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Disclaimer: This post was written without consulting anyone at Express.com or WhichTestWon. We, at Experiment Engine, are making big assumptions about the test and the analysis that might have gone on before and after on the test. 

If your company is one of the smart ones that does hypothesis driven testing, make sure your test conclusions aren’t leading you astray with confounding factors.  A test might be set up to test one hypothesis, but the actual test might test several, potential hypotheses at once.

Let’s look at this Express experiment from WhichTestWon:

express experiment

Original website (control) on the left, hypothesized test design (variation) on the right

 

Hypothesis: Gender segmentation on the homepage will increase purchase completions
Original: Page features an image of only a woman with focus on the product
New version: Page features images segmented by gender

Result: The A/B test failed and overall purchase completions dropped

When analyzing the differences between versions, notice these changes:

Multiple Hypotheses

This experiment tests gender segmentation, but, also tests several other changes. Elements like product selection, sale items, style, and search changed from original to variation. One can’t accurately conclude that gender segmentation caused the decrease in purchase rate when these other factors are in the mix.

These are possible culprits for the drop in conversions:

1. Changes in Navigation are Suspects

Check out the top navigation (or lack thereof) in the new version. “Sale” and “lookbooks” links, along with the search function, are either gone or less prominent. Altering or removing any of these could prevent customers from moving through the funnel!

2. Deemphasizing Merchandizing

This Express experiment tests the importance of product feature, too. In this case, a prominent product or deal on the original page gets replaced. Perhaps it’s not gender segmentation causing order drop-off, but the lack of focus on product…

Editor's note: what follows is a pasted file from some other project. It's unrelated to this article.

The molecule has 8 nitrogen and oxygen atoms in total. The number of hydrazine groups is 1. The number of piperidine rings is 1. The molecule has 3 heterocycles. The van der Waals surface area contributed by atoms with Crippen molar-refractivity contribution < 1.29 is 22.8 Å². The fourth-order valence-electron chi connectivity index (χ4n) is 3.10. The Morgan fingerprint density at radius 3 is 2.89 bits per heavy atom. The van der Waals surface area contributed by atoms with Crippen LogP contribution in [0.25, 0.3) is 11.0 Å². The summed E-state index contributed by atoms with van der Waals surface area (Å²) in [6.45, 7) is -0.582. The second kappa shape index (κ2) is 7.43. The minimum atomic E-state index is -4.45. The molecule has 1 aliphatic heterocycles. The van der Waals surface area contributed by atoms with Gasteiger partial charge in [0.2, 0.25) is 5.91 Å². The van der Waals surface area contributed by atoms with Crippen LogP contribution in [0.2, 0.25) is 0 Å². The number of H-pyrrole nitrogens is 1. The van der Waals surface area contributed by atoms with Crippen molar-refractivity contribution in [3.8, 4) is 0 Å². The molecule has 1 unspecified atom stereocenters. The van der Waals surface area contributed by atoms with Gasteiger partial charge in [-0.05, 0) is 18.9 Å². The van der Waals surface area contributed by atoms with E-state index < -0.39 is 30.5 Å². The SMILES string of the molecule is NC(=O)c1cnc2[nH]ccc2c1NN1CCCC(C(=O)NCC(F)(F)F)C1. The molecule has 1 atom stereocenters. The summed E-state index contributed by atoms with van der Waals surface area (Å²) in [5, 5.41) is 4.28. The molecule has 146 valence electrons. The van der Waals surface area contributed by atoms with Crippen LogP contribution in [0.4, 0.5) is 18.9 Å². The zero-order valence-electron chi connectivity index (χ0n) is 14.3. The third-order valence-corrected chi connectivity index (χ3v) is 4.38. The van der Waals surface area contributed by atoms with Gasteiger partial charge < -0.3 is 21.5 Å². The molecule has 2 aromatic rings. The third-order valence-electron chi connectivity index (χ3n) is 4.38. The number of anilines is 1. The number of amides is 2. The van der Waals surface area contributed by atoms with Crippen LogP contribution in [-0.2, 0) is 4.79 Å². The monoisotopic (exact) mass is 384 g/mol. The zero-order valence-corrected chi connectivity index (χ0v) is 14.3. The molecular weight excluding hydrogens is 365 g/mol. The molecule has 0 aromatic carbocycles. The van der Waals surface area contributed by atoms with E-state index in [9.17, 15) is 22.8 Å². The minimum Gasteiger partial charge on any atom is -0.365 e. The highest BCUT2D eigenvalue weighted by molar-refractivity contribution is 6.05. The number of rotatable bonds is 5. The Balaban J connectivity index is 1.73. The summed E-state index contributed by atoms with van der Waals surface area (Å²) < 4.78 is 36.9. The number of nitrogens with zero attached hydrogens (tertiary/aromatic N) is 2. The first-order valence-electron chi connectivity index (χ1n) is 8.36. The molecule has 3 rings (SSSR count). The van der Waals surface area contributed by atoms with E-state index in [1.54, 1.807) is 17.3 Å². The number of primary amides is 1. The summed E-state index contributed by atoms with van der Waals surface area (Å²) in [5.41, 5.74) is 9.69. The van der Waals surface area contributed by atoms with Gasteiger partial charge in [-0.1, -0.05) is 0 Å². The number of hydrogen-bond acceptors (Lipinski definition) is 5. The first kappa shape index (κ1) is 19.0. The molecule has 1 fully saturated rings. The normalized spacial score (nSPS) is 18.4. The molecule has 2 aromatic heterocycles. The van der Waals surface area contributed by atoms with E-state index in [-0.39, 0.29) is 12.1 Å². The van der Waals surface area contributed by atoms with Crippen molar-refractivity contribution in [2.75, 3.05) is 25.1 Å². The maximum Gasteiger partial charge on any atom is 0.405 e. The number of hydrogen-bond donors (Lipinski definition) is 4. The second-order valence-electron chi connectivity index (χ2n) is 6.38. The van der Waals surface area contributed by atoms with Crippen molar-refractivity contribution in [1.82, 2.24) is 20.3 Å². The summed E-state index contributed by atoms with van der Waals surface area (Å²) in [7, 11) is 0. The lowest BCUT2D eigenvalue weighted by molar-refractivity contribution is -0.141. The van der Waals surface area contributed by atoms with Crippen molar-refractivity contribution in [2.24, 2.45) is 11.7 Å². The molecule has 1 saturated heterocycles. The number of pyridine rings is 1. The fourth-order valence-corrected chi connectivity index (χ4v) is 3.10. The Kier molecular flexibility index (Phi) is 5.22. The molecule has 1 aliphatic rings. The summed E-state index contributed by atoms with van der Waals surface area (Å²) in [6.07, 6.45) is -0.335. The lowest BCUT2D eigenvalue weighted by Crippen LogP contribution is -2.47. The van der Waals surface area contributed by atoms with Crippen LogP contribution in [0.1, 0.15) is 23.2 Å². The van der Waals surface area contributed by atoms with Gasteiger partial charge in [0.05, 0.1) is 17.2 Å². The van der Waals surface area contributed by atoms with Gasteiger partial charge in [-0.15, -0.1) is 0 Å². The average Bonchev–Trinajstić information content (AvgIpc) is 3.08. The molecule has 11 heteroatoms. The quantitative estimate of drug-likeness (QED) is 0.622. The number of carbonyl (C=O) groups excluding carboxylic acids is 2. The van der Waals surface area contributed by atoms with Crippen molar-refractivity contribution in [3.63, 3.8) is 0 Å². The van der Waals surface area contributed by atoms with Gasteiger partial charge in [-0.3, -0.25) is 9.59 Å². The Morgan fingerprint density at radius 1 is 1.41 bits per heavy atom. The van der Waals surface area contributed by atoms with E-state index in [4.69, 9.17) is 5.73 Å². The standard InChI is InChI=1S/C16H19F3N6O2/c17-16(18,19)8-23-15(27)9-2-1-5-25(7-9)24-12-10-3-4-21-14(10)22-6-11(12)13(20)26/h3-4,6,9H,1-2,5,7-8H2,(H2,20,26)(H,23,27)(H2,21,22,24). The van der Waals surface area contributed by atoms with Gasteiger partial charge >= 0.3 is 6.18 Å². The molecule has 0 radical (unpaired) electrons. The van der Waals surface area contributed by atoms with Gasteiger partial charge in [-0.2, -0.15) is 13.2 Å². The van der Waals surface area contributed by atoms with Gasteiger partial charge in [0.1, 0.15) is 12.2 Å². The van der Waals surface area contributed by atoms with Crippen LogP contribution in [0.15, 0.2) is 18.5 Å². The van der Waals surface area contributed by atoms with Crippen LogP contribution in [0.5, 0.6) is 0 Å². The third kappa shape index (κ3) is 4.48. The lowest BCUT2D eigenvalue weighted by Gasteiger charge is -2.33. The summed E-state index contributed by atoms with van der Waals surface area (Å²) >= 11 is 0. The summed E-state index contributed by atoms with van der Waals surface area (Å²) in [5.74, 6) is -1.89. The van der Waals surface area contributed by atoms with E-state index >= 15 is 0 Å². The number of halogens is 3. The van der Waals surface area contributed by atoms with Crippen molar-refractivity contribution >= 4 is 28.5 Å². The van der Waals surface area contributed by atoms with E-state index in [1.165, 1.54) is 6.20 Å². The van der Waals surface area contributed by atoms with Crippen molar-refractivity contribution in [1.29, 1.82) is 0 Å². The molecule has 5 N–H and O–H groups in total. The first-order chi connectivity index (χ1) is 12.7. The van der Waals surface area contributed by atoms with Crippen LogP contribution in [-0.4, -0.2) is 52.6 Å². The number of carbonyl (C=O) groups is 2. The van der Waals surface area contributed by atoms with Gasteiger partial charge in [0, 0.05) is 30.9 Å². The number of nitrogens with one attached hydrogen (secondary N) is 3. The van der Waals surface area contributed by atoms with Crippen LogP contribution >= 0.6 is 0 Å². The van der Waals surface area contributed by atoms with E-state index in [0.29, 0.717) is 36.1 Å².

3. Different Calls-to-Action

Don’t forget button styles and type of CTA affect order rate, also. By removing the previous button and using “women” and “men” entrances, CTA elements are tested. Typeface, sizing, lack of a button, and copy are all players in this experiment.

4. Altered Visual Presentation

Strong visuals can have a strong impact one way or the other. Every aspect of the Express images, including style, different models, clothing worn, poses, and background location are part of the user experience. If these new images affected sales, Express didn’t necessarily test gender segmentation; they tested visuals. Add these factors up and the list of hypotheses is quite long.

Conclusion

When testing, make sure you know which hypothesis was tested. Although this test tries out gender segmentation, other simultaneous changes diluted targeted hypothesis. It doesn’t matter whether a test won or failed; companies face this challenge in every experiment. When you’ve reached a test conclusion, just be aware that multiple hypotheses can skew your findings!

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